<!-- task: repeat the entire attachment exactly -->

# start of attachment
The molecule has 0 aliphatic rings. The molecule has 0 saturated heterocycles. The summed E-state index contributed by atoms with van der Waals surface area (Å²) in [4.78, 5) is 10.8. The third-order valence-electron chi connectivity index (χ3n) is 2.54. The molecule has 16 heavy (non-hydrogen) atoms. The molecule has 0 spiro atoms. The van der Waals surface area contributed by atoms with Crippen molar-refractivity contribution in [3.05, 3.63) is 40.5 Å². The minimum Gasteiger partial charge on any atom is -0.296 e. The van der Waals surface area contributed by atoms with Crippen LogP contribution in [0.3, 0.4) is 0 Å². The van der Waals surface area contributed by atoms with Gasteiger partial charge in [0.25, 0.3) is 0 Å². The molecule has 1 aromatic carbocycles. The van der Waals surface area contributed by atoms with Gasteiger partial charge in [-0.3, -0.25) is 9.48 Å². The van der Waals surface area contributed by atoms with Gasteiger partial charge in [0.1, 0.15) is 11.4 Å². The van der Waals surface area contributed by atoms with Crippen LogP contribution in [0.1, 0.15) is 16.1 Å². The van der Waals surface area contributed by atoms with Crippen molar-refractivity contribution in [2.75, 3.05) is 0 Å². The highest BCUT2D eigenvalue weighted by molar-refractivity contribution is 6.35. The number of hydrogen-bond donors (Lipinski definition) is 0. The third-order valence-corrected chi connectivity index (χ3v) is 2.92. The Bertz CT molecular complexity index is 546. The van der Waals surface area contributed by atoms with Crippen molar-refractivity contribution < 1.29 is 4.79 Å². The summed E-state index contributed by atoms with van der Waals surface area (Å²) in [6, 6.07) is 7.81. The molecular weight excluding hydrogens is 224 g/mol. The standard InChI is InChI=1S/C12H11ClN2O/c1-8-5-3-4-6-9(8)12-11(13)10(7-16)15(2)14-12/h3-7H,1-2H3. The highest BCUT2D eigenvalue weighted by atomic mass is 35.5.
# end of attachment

The molecule has 0 aliphatic rings. The molecule has 0 saturated heterocycles. The summed E-state index contributed by atoms with van der Waals surface area (Å²) in [4.78, 5) is 10.8. The third-order valence-electron chi connectivity index (χ3n) is 2.54. The molecule has 16 heavy (non-hydrogen) atoms. The molecule has 0 spiro atoms. The van der Waals surface area contributed by atoms with Crippen molar-refractivity contribution in [3.05, 3.63) is 40.5 Å². The minimum Gasteiger partial charge on any atom is -0.296 e. The van der Waals surface area contributed by atoms with Crippen LogP contribution in [0.3, 0.4) is 0 Å². The van der Waals surface area contributed by atoms with Gasteiger partial charge in [0.25, 0.3) is 0 Å². The molecule has 1 aromatic carbocycles. The van der Waals surface area contributed by atoms with Gasteiger partial charge in [-0.3, -0.25) is 9.48 Å². The van der Waals surface area contributed by atoms with Gasteiger partial charge in [0.1, 0.15) is 11.4 Å². The van der Waals surface area contributed by atoms with Crippen LogP contribution in [0.1, 0.15) is 16.1 Å². The van der Waals surface area contributed by atoms with Crippen molar-refractivity contribution in [2.75, 3.05) is 0 Å². The highest BCUT2D eigenvalue weighted by molar-refractivity contribution is 6.35. The number of hydrogen-bond donors (Lipinski definition) is 0. The third-order valence-corrected chi connectivity index (χ3v) is 2.92. The Bertz CT molecular complexity index is 546. The van der Waals surface area contributed by atoms with Crippen molar-refractivity contribution < 1.29 is 4.79 Å². The summed E-state index contributed by atoms with van der Waals surface area (Å²) in [6, 6.07) is 7.81. The molecular weight excluding hydrogens is 224 g/mol. The standard InChI is InChI=1S/C12H11ClN2O/c1-8-5-3-4-6-9(8)12-11(13)10(7-16)15(2)14-12/h3-7H,1-2H3. The highest BCUT2D eigenvalue weighted by atomic mass is 35.5.